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Far Infra Rays

  1. Oct 20, 2004 #1
    Hi all, please can anyone enlighten me to if far infra rays are still emitted in darkness? Does natural light enhance the rays?
    Many thanks..

    Col :smile:
     
  2. jcsd
  3. Oct 20, 2004 #2

    chem_tr

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    Hello, I don't think that infra rays are enhanced by natural light. Their wavelengths are different. Far infra rays are probably of about 850-900 nm wavelength. They of course emit in the darkness, there is no blocking force.
     
  4. Oct 20, 2004 #3
    infra rays refers to heat. Everybody will emit infra rays if the temperature of them are higher than absolute zero. the hotter object, the longest infra rays emit
     
  5. Oct 20, 2004 #4
    Hello,
    Every body emits radiation, only because of the fact of having temperature (even at T=0 there is a residual radiation due to the zero point energy).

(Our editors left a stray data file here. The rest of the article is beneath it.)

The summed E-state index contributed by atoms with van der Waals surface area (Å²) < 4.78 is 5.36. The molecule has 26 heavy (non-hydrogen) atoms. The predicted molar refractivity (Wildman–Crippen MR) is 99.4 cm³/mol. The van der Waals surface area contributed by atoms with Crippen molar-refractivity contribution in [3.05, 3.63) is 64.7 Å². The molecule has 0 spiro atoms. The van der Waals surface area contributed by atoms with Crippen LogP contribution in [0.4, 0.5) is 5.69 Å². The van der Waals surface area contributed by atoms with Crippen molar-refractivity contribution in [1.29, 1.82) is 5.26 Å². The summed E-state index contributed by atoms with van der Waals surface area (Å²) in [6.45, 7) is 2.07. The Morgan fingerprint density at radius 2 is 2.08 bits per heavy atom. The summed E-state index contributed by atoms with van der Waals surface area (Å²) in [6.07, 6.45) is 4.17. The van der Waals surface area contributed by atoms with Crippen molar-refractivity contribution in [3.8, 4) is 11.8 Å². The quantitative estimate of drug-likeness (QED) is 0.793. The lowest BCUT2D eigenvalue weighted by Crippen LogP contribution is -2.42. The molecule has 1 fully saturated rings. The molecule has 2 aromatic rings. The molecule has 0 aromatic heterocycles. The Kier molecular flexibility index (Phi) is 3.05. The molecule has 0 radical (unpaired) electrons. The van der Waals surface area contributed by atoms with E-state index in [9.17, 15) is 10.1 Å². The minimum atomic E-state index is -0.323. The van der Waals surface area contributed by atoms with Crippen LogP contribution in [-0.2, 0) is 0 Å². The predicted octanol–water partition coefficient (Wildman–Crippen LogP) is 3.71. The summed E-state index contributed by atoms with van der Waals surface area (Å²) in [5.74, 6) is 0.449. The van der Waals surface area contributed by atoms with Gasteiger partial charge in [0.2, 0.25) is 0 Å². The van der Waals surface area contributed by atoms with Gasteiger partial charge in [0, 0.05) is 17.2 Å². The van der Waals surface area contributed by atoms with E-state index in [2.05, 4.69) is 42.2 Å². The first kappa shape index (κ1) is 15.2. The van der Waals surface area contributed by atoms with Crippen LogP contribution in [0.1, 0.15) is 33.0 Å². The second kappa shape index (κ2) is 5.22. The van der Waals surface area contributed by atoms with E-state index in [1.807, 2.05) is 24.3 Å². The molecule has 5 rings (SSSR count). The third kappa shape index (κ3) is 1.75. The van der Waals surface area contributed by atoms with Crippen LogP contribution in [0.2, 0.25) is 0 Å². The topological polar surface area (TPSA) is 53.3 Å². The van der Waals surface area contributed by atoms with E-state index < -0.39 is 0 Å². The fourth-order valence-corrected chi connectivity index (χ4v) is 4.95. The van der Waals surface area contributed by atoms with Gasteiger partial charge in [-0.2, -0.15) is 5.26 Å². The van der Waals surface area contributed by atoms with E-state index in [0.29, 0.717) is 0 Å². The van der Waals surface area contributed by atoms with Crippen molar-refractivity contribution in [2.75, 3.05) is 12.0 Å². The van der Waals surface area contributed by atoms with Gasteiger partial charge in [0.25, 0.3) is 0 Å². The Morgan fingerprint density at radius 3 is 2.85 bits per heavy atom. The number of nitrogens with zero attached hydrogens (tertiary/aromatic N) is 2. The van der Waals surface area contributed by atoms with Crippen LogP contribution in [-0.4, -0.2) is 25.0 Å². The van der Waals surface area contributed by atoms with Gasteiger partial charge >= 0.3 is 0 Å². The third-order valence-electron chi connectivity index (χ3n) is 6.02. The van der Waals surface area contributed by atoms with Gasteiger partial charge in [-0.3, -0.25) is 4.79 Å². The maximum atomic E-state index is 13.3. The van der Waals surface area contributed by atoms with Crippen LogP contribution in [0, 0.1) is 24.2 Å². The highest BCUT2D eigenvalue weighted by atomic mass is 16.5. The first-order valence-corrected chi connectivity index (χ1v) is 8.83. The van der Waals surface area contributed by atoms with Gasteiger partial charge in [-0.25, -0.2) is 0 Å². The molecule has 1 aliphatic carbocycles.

That is called "black body" radiation, and the frequency of the maximum emitted intensity is proportional (not directly) to the temperature of the body, and it´s independent of the body´s nature. At 25ºC matter emits radiation in far infrared-MW zone of the spectrum. Visible radiation is emitted at 900-1000 ºC (in fire, for example).

    Yes, a normal body at 25ºC would emit radiation in far IR even in darkness, external natural light is not needed. But don´t forget that this is an energy emission, the body looses energy. If that body was in vacuum and completely isolated from external light it would loose energy decreasing temperature. In normal conditions a body mantains the temperature because it´s not in vacuum (heat conduction) and because it absorbs external light, so in that sense we can think that natural light enhaces IR emission, but it´s just an energy balance. The absorption of visible ligth increases temperature but it´s a different process.

    If your question is: Would a visible ligth lamp at 1000ºC emit also IR radiation?

    Yes, and the more powerful is the lamp, the greater is the IR intensity, but the MAXIMUM of the emitted intensity is not in IR, but in visible frequencies.
     
    Last edited: Oct 20, 2004
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